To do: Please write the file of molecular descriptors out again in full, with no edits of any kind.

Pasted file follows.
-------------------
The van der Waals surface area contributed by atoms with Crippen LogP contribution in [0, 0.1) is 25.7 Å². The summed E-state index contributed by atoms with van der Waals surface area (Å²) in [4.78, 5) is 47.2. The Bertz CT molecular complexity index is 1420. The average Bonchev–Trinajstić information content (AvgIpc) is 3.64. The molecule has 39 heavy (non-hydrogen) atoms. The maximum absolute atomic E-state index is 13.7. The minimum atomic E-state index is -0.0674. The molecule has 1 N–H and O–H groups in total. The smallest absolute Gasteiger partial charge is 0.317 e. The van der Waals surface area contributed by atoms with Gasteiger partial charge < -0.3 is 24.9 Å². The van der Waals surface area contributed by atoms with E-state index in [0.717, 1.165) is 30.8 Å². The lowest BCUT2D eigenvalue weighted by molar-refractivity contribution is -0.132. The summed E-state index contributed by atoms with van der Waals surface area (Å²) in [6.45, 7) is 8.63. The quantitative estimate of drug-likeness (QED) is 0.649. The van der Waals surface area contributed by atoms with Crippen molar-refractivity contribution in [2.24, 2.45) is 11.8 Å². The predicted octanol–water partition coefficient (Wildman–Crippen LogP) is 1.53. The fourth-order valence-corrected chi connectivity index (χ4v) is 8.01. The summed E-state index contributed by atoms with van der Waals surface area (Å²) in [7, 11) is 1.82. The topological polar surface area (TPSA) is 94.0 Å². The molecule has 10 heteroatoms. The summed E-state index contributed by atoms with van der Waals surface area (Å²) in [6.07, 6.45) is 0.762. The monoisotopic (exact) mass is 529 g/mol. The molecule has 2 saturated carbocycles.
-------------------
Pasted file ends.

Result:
The van der Waals surface area contributed by atoms with Crippen LogP contribution in [0, 0.1) is 25.7 Å². The summed E-state index contributed by atoms with van der Waals surface area (Å²) in [4.78, 5) is 47.2. The Bertz CT molecular complexity index is 1420. The average Bonchev–Trinajstić information content (AvgIpc) is 3.64. The molecule has 39 heavy (non-hydrogen) atoms. The maximum absolute atomic E-state index is 13.7. The minimum atomic E-state index is -0.0674. The molecule has 1 N–H and O–H groups in total. The smallest absolute Gasteiger partial charge is 0.317 e. The van der Waals surface area contributed by atoms with Gasteiger partial charge < -0.3 is 24.9 Å². The van der Waals surface area contributed by atoms with E-state index in [0.717, 1.165) is 30.8 Å². The lowest BCUT2D eigenvalue weighted by molar-refractivity contribution is -0.132. The summed E-state index contributed by atoms with van der Waals surface area (Å²) in [6.45, 7) is 8.63. The quantitative estimate of drug-likeness (QED) is 0.649. The van der Waals surface area contributed by atoms with Crippen molar-refractivity contribution in [2.24, 2.45) is 11.8 Å². The predicted octanol–water partition coefficient (Wildman–Crippen LogP) is 1.53. The fourth-order valence-corrected chi connectivity index (χ4v) is 8.01. The summed E-state index contributed by atoms with van der Waals surface area (Å²) in [7, 11) is 1.82. The topological polar surface area (TPSA) is 94.0 Å². The molecule has 10 heteroatoms. The summed E-state index contributed by atoms with van der Waals surface area (Å²) in [6.07, 6.45) is 0.762. The monoisotopic (exact) mass is 529 g/mol. The molecule has 2 saturated carbocycles.